There was an interesting discussion over at the KillZone on the weekend, initiated by a post by James Scott Bell (one of my author heroes); “Should You Write Dreck?“. I’ll let you check that out — and maybe wander over to the Joe Konrath post that kicked off James Scott Bell, too.
I thought it was a unique take on the quality versus speed debate, because it doesn’t rope in the “fast=crap” myth (despite one commenter doing his level best to pull me down into that cul de sac).
James Scott Bell’s question was, instead; Do you spend extra time to make the book an A-Grade book, or not bother, because readers don’t notice and would rather have the books faster?
Ultimately, I think we would all like to only put our very best work out there, even if we have got over the need to write the perfect novel.
But time constraints says you have to stop somewhere and ship the book, or stop making money.
There are a number of factors that impact your decision, including the genre you write in and that genre’s readers’ expectations, and how much practice you’ve had writing novels.
For example, I write pretty clean first drafts, after plotting them. I revise once, then do a heavy-duty line edit, before passing on to my editor. It’s rare I have to rewrite or restructure my books any more. But I’ve also got more than a hundred books behind me.
If you haven’t written that many novels–or many novels in that particular genre (note my turtle speed over the latest SF novel, which is outside my comfort zone), then you may need more time after the first draft to bring your stories up to a level you’re happy with, or that you think is A-Grade…or B-Grade, if you decide that is good enough for your market and you.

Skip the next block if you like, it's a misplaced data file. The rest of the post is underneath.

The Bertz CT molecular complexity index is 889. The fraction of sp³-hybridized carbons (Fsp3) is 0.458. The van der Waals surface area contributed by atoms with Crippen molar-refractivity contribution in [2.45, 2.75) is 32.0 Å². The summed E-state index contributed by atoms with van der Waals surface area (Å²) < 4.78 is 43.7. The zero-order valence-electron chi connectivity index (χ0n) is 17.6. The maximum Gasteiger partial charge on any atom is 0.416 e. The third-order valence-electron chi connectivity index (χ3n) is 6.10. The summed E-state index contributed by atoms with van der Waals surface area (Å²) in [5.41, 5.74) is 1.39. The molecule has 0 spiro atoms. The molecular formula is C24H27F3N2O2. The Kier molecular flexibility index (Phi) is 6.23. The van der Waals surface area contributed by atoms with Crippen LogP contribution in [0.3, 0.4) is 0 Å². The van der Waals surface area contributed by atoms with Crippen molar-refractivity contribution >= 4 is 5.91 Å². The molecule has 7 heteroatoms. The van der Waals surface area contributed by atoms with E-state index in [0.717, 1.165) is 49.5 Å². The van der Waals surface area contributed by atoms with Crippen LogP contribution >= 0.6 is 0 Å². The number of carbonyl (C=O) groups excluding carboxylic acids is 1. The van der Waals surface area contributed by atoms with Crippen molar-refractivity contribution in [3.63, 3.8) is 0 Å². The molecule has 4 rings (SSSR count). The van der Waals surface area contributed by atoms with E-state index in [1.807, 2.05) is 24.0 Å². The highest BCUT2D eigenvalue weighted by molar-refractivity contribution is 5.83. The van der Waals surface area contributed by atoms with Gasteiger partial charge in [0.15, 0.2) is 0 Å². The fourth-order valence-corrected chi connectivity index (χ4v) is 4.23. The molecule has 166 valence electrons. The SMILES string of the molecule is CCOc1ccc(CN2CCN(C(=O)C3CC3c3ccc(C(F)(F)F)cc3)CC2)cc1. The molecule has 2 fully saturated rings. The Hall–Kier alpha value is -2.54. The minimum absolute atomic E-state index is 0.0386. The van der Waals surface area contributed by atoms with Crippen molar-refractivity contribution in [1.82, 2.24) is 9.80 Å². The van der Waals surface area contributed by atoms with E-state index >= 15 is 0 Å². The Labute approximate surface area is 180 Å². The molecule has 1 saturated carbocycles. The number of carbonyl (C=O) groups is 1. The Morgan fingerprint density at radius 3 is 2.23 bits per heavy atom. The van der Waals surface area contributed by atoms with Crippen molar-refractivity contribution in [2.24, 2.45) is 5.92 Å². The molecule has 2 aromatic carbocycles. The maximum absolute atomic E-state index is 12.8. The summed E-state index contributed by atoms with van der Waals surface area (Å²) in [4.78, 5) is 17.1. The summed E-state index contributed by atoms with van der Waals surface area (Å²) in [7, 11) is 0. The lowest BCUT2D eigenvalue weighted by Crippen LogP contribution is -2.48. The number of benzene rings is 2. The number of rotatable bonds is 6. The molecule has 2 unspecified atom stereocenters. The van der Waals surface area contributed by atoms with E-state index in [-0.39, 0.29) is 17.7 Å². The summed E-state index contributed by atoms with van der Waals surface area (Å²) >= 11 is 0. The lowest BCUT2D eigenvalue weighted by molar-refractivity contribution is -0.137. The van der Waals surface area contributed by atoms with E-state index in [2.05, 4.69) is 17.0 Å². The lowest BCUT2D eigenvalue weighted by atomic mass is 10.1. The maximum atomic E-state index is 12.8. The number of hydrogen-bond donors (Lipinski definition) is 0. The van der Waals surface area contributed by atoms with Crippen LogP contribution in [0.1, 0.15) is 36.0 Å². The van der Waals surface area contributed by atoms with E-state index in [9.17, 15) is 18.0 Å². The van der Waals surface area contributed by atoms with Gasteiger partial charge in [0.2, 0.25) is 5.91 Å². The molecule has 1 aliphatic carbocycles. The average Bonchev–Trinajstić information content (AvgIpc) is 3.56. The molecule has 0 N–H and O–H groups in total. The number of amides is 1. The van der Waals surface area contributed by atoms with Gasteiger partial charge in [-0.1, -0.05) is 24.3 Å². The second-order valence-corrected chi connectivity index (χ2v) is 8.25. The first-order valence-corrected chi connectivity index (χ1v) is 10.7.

Schedule that time into your production schedule.
I have a 12 week period between finishing the first draft and releasing the book where all the publishing and release tasks happen, including my revision and line editing. I’m also working to extend that time to 26 weeks between first draft and release, in order to have the luxury of reworking and polishing, if I want to. (The 26 weeks production time also builds sick & play time into my schedule.)
If you need more time to bring your book to the level you’re happy with, find a way to build it into your release schedule. This is where keeping work logs and a business journal will help you figure out how much time it takes after the first draft to do that work. The longer you keep those logs, the more accurate your scheduling becomes.
As you practice finishing books, you could well find (as I did) that you tend to nail the novel in the first draft and you can bring your post-draft work down to a couple of editing passes. Your work logs will tell you that, too. You’ll be producing better books, more quickly.